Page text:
A 28-year-old mother gave birth to a 2.8 kg female by cesarean section at 36 weeks’…

In: Nursing

A 28-year-old mother gave birth to a 2.8 kg female by cesarean section at 36 weeks’…

 

 

A 28-year-old mother gave birth to a 2.8 kg female by cesarean section at 36 weeks’ gestation. Apgar scores were 6 at 1 minute and 9 at 5 minutes. The baby developed tachypnea with a respiratory rate of 93 breaths per minute soon after birth and had moderate work of breathing with mild nasal flaring and retractions. The patient was placed on 1 L/min of oxygen by nasal cannula and was transferred to the neonatal intensive care unit. The assessment revealed: heart rate 158 beats per minute; respiratory rate 80 breaths per minute; blood pressure 65/45 mm Hg. The infant was well perfused and breath sounds were clear to auscultation. The remainder of the assessment was unremarkable. A chest radiograph was obtained which revealed normal lung expansion, fluid in the horizontal fissures and increased pulmonary vascularity. Differential diagnosis of transient tachypnea of the newborn was made. Over the next 24 hours the infant’s respi- ratory status worsened. Supplemental oxygen by high-flow nasal cannula was initiated at an FiO2 of 40% to maintain oxygen saturations >92%. By day 3 the patient’s status improved, a high-flow nasal cannula therapy was ordered. Within 6 hours the infant did not require any additional oxygen support. Vital signs were as follows: heart rate 145 beats per minute; respiratory rate 50 breaths per minute; blood pressure 60/40 mm Hg; and oxygen saturation >95% on room air. There were no further complications with respiratory function, and the patient was discharge to go home.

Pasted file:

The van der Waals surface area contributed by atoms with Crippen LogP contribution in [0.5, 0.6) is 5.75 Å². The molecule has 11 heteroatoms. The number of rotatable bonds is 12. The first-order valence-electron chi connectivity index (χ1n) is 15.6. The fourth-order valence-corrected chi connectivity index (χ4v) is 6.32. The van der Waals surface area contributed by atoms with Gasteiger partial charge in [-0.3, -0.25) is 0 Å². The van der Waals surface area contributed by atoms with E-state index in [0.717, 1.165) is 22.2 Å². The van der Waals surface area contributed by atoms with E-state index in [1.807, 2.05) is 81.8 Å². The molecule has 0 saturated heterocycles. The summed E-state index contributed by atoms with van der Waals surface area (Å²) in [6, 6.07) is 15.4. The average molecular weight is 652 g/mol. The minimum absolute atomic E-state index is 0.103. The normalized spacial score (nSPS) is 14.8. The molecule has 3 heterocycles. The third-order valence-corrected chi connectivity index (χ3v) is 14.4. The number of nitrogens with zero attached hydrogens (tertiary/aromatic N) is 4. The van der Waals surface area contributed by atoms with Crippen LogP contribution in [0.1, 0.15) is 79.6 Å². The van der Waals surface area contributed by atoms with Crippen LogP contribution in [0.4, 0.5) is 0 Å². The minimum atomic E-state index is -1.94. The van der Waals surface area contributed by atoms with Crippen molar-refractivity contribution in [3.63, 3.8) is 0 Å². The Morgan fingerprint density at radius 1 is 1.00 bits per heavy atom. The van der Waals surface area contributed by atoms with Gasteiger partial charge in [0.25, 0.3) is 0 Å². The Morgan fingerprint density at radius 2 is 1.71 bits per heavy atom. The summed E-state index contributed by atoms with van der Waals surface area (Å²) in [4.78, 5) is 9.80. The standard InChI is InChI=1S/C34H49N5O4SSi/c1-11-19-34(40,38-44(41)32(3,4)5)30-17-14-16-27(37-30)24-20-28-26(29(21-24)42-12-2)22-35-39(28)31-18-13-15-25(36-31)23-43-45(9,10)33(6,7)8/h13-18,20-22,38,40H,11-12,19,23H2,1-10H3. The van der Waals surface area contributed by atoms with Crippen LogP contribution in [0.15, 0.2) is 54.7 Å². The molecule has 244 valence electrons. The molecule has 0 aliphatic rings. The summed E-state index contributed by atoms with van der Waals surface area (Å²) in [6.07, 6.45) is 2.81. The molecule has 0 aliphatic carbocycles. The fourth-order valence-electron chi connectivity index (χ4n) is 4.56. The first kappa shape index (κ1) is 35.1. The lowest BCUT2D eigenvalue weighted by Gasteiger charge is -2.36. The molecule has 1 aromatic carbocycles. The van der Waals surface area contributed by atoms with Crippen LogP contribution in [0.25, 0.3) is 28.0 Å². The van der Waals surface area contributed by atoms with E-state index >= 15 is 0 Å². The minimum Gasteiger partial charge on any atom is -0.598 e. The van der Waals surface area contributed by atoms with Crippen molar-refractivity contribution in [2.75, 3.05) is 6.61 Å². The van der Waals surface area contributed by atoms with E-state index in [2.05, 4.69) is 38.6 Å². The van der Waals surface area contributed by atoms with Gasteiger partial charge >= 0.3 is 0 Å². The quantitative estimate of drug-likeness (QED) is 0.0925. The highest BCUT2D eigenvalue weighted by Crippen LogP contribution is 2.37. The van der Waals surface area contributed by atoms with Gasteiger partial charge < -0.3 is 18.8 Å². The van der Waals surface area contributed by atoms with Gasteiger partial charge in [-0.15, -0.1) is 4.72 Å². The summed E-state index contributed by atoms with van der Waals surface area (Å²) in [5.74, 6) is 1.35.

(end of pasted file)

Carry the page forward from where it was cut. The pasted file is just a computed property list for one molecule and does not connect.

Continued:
1. How soon does TTN present after birth?

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